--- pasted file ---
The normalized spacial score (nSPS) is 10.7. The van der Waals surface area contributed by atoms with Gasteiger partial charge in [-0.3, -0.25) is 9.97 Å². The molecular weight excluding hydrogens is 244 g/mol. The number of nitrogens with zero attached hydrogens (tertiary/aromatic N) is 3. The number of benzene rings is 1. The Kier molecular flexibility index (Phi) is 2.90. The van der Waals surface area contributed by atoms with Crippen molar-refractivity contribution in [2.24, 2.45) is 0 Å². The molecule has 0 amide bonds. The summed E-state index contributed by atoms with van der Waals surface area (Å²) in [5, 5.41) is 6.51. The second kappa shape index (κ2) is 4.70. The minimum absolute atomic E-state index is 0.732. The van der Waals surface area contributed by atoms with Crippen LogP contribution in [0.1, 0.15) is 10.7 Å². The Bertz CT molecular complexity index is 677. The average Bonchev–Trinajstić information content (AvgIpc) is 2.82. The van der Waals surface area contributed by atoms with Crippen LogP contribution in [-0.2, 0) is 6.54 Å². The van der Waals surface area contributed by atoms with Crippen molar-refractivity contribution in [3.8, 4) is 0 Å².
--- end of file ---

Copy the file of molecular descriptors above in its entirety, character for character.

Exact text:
The normalized spacial score (nSPS) is 10.7. The van der Waals surface area contributed by atoms with Gasteiger partial charge in [-0.3, -0.25) is 9.97 Å². The molecular weight excluding hydrogens is 244 g/mol. The number of nitrogens with zero attached hydrogens (tertiary/aromatic N) is 3. The number of benzene rings is 1. The Kier molecular flexibility index (Phi) is 2.90. The van der Waals surface area contributed by atoms with Crippen molar-refractivity contribution in [2.24, 2.45) is 0 Å². The molecule has 0 amide bonds. The summed E-state index contributed by atoms with van der Waals surface area (Å²) in [5, 5.41) is 6.51. The second kappa shape index (κ2) is 4.70. The minimum absolute atomic E-state index is 0.732. The van der Waals surface area contributed by atoms with Crippen LogP contribution in [0.1, 0.15) is 10.7 Å². The Bertz CT molecular complexity index is 677. The average Bonchev–Trinajstić information content (AvgIpc) is 2.82. The van der Waals surface area contributed by atoms with Crippen LogP contribution in [-0.2, 0) is 6.54 Å². The van der Waals surface area contributed by atoms with Crippen molar-refractivity contribution in [3.8, 4) is 0 Å².